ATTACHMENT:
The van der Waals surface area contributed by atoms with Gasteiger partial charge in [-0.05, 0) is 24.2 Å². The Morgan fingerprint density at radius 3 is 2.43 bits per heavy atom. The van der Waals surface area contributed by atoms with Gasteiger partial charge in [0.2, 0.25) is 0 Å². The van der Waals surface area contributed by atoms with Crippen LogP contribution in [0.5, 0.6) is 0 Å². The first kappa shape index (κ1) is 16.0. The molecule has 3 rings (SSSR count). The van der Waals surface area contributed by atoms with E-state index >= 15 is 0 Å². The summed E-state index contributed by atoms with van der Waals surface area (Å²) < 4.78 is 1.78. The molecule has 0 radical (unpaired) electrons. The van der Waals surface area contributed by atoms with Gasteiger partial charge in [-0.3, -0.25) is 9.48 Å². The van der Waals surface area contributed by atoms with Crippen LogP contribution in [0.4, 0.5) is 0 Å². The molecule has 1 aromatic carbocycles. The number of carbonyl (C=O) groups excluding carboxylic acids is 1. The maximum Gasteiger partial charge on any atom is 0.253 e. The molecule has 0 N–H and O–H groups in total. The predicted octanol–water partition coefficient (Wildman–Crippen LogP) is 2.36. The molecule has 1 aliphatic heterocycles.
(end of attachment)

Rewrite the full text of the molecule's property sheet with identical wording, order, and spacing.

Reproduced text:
The van der Waals surface area contributed by atoms with Gasteiger partial charge in [-0.05, 0) is 24.2 Å². The Morgan fingerprint density at radius 3 is 2.43 bits per heavy atom. The van der Waals surface area contributed by atoms with Gasteiger partial charge in [0.2, 0.25) is 0 Å². The van der Waals surface area contributed by atoms with Crippen LogP contribution in [0.5, 0.6) is 0 Å². The first kappa shape index (κ1) is 16.0. The molecule has 3 rings (SSSR count). The van der Waals surface area contributed by atoms with E-state index >= 15 is 0 Å². The summed E-state index contributed by atoms with van der Waals surface area (Å²) < 4.78 is 1.78. The molecule has 0 radical (unpaired) electrons. The van der Waals surface area contributed by atoms with Gasteiger partial charge in [-0.3, -0.25) is 9.48 Å². The van der Waals surface area contributed by atoms with Crippen LogP contribution in [0.4, 0.5) is 0 Å². The molecule has 1 aromatic carbocycles. The number of carbonyl (C=O) groups excluding carboxylic acids is 1. The maximum Gasteiger partial charge on any atom is 0.253 e. The molecule has 0 N–H and O–H groups in total. The predicted octanol–water partition coefficient (Wildman–Crippen LogP) is 2.36. The molecule has 1 aliphatic heterocycles.